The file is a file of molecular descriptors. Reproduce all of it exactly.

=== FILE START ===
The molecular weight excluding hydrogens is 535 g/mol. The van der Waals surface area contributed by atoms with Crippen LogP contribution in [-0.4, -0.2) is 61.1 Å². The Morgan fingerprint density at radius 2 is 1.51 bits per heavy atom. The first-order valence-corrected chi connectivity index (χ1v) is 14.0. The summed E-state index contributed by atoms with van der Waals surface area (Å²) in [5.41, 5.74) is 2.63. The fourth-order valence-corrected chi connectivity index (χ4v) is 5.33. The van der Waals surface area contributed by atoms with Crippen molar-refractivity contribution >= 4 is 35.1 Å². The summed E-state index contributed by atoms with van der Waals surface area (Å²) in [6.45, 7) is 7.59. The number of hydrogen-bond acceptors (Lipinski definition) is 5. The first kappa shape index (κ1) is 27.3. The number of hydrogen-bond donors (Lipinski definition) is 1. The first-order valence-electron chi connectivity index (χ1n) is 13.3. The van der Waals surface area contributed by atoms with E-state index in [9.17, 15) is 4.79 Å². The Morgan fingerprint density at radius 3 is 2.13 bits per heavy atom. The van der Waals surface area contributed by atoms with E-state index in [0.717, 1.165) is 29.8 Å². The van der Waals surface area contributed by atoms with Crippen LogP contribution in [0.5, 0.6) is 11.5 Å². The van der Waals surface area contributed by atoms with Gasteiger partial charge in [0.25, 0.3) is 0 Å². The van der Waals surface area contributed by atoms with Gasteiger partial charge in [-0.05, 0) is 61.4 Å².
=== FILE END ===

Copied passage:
The molecular weight excluding hydrogens is 535 g/mol. The van der Waals surface area contributed by atoms with Crippen LogP contribution in [-0.4, -0.2) is 61.1 Å². The Morgan fingerprint density at radius 2 is 1.51 bits per heavy atom. The first-order valence-corrected chi connectivity index (χ1v) is 14.0. The summed E-state index contributed by atoms with van der Waals surface area (Å²) in [5.41, 5.74) is 2.63. The fourth-order valence-corrected chi connectivity index (χ4v) is 5.33. The van der Waals surface area contributed by atoms with Crippen molar-refractivity contribution >= 4 is 35.1 Å². The summed E-state index contributed by atoms with van der Waals surface area (Å²) in [6.45, 7) is 7.59. The number of hydrogen-bond acceptors (Lipinski definition) is 5. The first kappa shape index (κ1) is 27.3. The number of hydrogen-bond donors (Lipinski definition) is 1. The first-order valence-electron chi connectivity index (χ1n) is 13.3. The van der Waals surface area contributed by atoms with E-state index in [9.17, 15) is 4.79 Å². The Morgan fingerprint density at radius 3 is 2.13 bits per heavy atom. The van der Waals surface area contributed by atoms with E-state index in [0.717, 1.165) is 29.8 Å². The van der Waals surface area contributed by atoms with Crippen LogP contribution in [0.5, 0.6) is 11.5 Å². The van der Waals surface area contributed by atoms with Gasteiger partial charge in [0.25, 0.3) is 0 Å². The van der Waals surface area contributed by atoms with Gasteiger partial charge in [-0.05, 0) is 61.4 Å².